would actually also have barriers before `x` is accessed again.
`scope` does not offer such guarantees. It only guarantees no leaks of the reference that survive the end of the function. It does not guarantee synchronization of memory caches.
 
 Let's consider a case _without_ implicit promotion:
 
 shared(int) x=0; // x is shared all the way
 static void foo(scope ref shared(int) x) trusted{
      // possibly send &x to other threads that mutate it and
      // then forget about &x
      // ...
 }
 foo(x);
 int y=x; // read x
 enforce(x==y); // read x again
 
 My claim is that if the enforcement fails, this indicates a bug in `foo`, 
 because it violates guarantees you can derive from the fact that `x` is a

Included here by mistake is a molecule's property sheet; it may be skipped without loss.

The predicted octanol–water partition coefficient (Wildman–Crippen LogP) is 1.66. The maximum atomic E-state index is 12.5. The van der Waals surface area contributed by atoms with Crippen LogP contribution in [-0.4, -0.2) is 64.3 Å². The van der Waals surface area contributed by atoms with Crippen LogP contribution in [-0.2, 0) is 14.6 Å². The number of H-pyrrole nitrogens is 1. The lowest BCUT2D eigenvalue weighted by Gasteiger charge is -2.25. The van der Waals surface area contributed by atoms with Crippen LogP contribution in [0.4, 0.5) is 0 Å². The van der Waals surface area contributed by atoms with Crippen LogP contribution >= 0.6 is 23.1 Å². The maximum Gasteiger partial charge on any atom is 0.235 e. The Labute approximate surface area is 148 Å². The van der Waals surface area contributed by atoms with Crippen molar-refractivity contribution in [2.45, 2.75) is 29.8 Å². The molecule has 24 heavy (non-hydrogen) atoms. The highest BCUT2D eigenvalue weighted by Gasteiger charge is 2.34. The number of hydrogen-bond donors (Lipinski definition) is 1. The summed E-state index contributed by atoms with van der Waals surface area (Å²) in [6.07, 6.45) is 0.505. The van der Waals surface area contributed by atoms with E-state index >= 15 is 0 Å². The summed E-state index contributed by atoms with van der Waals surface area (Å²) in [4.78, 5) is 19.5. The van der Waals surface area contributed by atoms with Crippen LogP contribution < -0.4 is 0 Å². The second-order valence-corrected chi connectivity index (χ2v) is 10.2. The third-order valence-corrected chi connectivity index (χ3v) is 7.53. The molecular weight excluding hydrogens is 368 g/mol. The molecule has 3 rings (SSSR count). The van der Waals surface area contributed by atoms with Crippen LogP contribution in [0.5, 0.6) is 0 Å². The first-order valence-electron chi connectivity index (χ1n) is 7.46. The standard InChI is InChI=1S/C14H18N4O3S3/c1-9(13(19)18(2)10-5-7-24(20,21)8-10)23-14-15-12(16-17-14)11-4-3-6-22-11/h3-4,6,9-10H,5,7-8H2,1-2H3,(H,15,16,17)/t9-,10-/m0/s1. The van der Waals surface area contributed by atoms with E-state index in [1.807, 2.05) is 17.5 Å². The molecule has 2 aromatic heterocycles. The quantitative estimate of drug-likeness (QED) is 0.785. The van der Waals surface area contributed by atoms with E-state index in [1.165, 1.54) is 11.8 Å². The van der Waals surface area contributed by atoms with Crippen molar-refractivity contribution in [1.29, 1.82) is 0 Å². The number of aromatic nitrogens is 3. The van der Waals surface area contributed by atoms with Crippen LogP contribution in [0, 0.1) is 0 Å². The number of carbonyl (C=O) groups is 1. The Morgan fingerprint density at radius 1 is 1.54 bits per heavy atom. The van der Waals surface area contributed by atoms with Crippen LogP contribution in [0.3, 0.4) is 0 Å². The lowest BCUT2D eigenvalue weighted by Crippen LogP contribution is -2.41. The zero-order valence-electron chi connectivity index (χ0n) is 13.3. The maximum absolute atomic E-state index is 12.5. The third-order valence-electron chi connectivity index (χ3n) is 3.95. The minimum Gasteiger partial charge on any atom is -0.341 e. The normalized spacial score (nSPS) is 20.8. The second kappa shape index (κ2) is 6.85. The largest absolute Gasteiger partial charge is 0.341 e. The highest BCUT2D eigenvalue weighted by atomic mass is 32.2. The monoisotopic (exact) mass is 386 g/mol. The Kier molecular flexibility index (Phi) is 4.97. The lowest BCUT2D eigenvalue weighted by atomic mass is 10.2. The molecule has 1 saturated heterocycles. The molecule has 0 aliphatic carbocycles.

local 
 variable that is only passed to some other code via a `scope`d parameter: when 
 `x` is read for the first time, we know that actually no other thread can have
a 
 reference to it which it can use for a write, so its value has to remain
constant.
That is not what `scope` does, but the example is still correct because the language does not say that x can be converted to a local, and so it is not converted, and the memory synchronization of x is maintained and it works.
 It should therefore be possible to read `x` without any further barriers after 
 `foo` returns. This is because `foo` already needs to ensure all writes from 
 other threads are visible.
`scope` does not add such barriers. The implementer of foo may add a fence to do that, but the compiler doesn't know that and cannot rely on it.
 It is possible that I am missing something (even though what you wrote is not 
 it). Is there a possible implementation of `foo` that would be correct (in a 
 language that does not have any implicit `shared` promotion), but for which a 
 data race on `x` would result if we didn't add another fence before reading
`x`